But the books of Exodus and Deuteronomy are two vastly separated sections, and the Tosfot asked this question on Baba Kama 54b, first reference, “This is not considered a general and specific separated one from the other, for the first and last are as a single word, for ‘remember’ and ‘observe’ (‘shamor’ and ‘zachor’) were spoken as a single word.” The words of the Tosfot are difficult, for if they were said as a single word, how shall we know which came first, or were they said together? How can we discuss general and specific and general about that which was said simultaneously? We have already clarified above that the method of general and specific is learnt based on the order of G-d speaking to Moses and not the order of Moses writing the things.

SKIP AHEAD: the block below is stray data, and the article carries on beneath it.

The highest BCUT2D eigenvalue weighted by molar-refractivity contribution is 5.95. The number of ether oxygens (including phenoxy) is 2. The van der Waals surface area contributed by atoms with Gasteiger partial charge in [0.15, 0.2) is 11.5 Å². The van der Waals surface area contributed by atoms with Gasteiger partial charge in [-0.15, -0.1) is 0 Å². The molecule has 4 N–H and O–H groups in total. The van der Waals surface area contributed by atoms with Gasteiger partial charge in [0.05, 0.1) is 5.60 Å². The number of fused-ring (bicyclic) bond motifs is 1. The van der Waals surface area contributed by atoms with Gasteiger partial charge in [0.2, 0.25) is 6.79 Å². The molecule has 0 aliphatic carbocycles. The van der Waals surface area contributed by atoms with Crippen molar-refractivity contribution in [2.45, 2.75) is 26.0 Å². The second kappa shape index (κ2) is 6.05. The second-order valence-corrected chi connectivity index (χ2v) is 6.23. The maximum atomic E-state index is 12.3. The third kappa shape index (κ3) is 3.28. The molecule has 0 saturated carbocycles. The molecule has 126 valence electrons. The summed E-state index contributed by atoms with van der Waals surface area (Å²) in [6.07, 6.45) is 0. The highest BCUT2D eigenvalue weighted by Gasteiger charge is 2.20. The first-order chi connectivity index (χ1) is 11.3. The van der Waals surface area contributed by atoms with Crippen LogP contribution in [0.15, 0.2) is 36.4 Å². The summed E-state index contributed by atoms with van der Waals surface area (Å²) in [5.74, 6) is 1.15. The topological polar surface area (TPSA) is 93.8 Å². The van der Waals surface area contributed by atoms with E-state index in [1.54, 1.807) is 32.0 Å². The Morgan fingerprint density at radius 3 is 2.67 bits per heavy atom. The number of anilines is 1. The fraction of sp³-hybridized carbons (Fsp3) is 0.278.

See what Ibn Ezra wrote about the duplication of the Ten Commandments in Exodus 20:1: “We have first read this portion, the portion of “And Jethro heard,” and later the portion of V’etchanan, for at first…and from the beginning of ‘Remember’ until the end of the Ten Commandments there are changes all over the place; in the first it says ‘remember’ and in the second ‘observe’…[and he interpreted the difference between the two sections thus] and now I will speak of ‘remember’ and ‘observe.’ Know that the reason [the meaning and intent of the word] is retained, not the words…for the Ten Commandments written in this portion are the word of G-d without any addition or diminishment, and only they were written on the Tablets…[as opposed to the opinion of Chazal, that the first set of words were written on the first Tablets and the second on the second, see Baba Kama 54b] and the Ten Commandments written in the portion of V’etchanan are the word of Moses. The absolute proof is that there it is twice written ‘as your Lord, G-d, commanded you’.” Ibn Ezra said something amazing: the second set of Ten Commandments are not from the Divine Glory, they are the words of Moses! If so, “Observe and Remember were said as a single word” never was! Also, the tradition that every letter in the Torah was written by Moses from the mouth of the Divine Glory hasn’t a leg to stand on. See Ibn Ezra’s bravery and his devotion to the truth, to write so without fear.